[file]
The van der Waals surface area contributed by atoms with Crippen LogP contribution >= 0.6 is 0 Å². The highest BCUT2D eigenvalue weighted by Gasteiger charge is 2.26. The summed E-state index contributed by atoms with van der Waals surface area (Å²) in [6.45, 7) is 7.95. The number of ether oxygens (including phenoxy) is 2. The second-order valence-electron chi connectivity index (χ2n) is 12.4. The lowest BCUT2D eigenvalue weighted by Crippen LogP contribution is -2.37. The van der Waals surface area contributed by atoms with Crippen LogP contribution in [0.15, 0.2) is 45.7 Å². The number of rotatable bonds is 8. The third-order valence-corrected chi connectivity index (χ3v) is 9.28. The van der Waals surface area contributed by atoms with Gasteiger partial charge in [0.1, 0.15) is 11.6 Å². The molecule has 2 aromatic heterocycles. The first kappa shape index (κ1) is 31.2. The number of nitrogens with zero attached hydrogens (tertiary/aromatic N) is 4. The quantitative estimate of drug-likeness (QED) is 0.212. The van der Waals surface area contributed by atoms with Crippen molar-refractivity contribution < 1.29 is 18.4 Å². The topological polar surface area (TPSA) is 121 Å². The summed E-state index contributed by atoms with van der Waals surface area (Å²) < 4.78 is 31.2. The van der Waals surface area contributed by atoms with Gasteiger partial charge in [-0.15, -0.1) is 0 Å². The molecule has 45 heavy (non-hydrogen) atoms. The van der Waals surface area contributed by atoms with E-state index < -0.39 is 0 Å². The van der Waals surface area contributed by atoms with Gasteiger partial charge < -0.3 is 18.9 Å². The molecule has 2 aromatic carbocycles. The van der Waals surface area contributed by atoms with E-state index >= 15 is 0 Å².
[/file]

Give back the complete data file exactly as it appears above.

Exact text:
The van der Waals surface area contributed by atoms with Crippen LogP contribution >= 0.6 is 0 Å². The highest BCUT2D eigenvalue weighted by Gasteiger charge is 2.26. The summed E-state index contributed by atoms with van der Waals surface area (Å²) in [6.45, 7) is 7.95. The number of ether oxygens (including phenoxy) is 2. The second-order valence-electron chi connectivity index (χ2n) is 12.4. The lowest BCUT2D eigenvalue weighted by Crippen LogP contribution is -2.37. The van der Waals surface area contributed by atoms with Crippen LogP contribution in [0.15, 0.2) is 45.7 Å². The number of rotatable bonds is 8. The third-order valence-corrected chi connectivity index (χ3v) is 9.28. The van der Waals surface area contributed by atoms with Gasteiger partial charge in [0.1, 0.15) is 11.6 Å². The molecule has 2 aromatic heterocycles. The first kappa shape index (κ1) is 31.2. The number of nitrogens with zero attached hydrogens (tertiary/aromatic N) is 4. The quantitative estimate of drug-likeness (QED) is 0.212. The van der Waals surface area contributed by atoms with Crippen molar-refractivity contribution < 1.29 is 18.4 Å². The topological polar surface area (TPSA) is 121 Å². The summed E-state index contributed by atoms with van der Waals surface area (Å²) < 4.78 is 31.2. The van der Waals surface area contributed by atoms with Gasteiger partial charge in [-0.15, -0.1) is 0 Å². The molecule has 45 heavy (non-hydrogen) atoms. The van der Waals surface area contributed by atoms with E-state index < -0.39 is 0 Å². The van der Waals surface area contributed by atoms with Gasteiger partial charge < -0.3 is 18.9 Å². The molecule has 2 aromatic carbocycles. The van der Waals surface area contributed by atoms with E-state index >= 15 is 0 Å².